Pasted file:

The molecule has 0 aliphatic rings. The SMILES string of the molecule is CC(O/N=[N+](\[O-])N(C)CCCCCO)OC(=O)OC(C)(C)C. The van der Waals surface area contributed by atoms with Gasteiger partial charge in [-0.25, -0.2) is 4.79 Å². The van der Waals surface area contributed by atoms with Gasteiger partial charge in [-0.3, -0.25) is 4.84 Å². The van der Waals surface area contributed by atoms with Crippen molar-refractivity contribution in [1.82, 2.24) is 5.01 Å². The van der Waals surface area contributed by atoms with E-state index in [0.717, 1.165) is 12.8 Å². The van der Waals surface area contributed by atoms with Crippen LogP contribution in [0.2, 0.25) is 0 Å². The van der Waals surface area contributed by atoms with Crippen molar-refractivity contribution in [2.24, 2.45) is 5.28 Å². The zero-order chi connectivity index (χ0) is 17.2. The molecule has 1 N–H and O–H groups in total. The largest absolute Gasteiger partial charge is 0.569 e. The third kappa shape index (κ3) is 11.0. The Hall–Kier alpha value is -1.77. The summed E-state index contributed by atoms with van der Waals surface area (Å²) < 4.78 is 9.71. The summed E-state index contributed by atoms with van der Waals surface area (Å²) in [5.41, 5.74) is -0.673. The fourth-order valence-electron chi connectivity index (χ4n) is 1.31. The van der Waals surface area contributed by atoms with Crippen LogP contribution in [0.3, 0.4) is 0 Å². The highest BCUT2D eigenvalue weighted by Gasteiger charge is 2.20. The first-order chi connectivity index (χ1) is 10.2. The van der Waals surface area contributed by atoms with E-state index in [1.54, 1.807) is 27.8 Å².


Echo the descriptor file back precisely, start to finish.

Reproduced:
The molecule has 0 aliphatic rings. The SMILES string of the molecule is CC(O/N=[N+](\[O-])N(C)CCCCCO)OC(=O)OC(C)(C)C. The van der Waals surface area contributed by atoms with Gasteiger partial charge in [-0.25, -0.2) is 4.79 Å². The van der Waals surface area contributed by atoms with Gasteiger partial charge in [-0.3, -0.25) is 4.84 Å². The van der Waals surface area contributed by atoms with Crippen molar-refractivity contribution in [1.82, 2.24) is 5.01 Å². The van der Waals surface area contributed by atoms with E-state index in [0.717, 1.165) is 12.8 Å². The van der Waals surface area contributed by atoms with Crippen LogP contribution in [0.2, 0.25) is 0 Å². The van der Waals surface area contributed by atoms with Crippen molar-refractivity contribution in [2.24, 2.45) is 5.28 Å². The zero-order chi connectivity index (χ0) is 17.2. The molecule has 1 N–H and O–H groups in total. The largest absolute Gasteiger partial charge is 0.569 e. The third kappa shape index (κ3) is 11.0. The Hall–Kier alpha value is -1.77. The summed E-state index contributed by atoms with van der Waals surface area (Å²) < 4.78 is 9.71. The summed E-state index contributed by atoms with van der Waals surface area (Å²) in [5.41, 5.74) is -0.673. The fourth-order valence-electron chi connectivity index (χ4n) is 1.31. The van der Waals surface area contributed by atoms with Crippen LogP contribution in [0.3, 0.4) is 0 Å². The highest BCUT2D eigenvalue weighted by Gasteiger charge is 2.20. The first-order chi connectivity index (χ1) is 10.2. The van der Waals surface area contributed by atoms with E-state index in [1.54, 1.807) is 27.8 Å².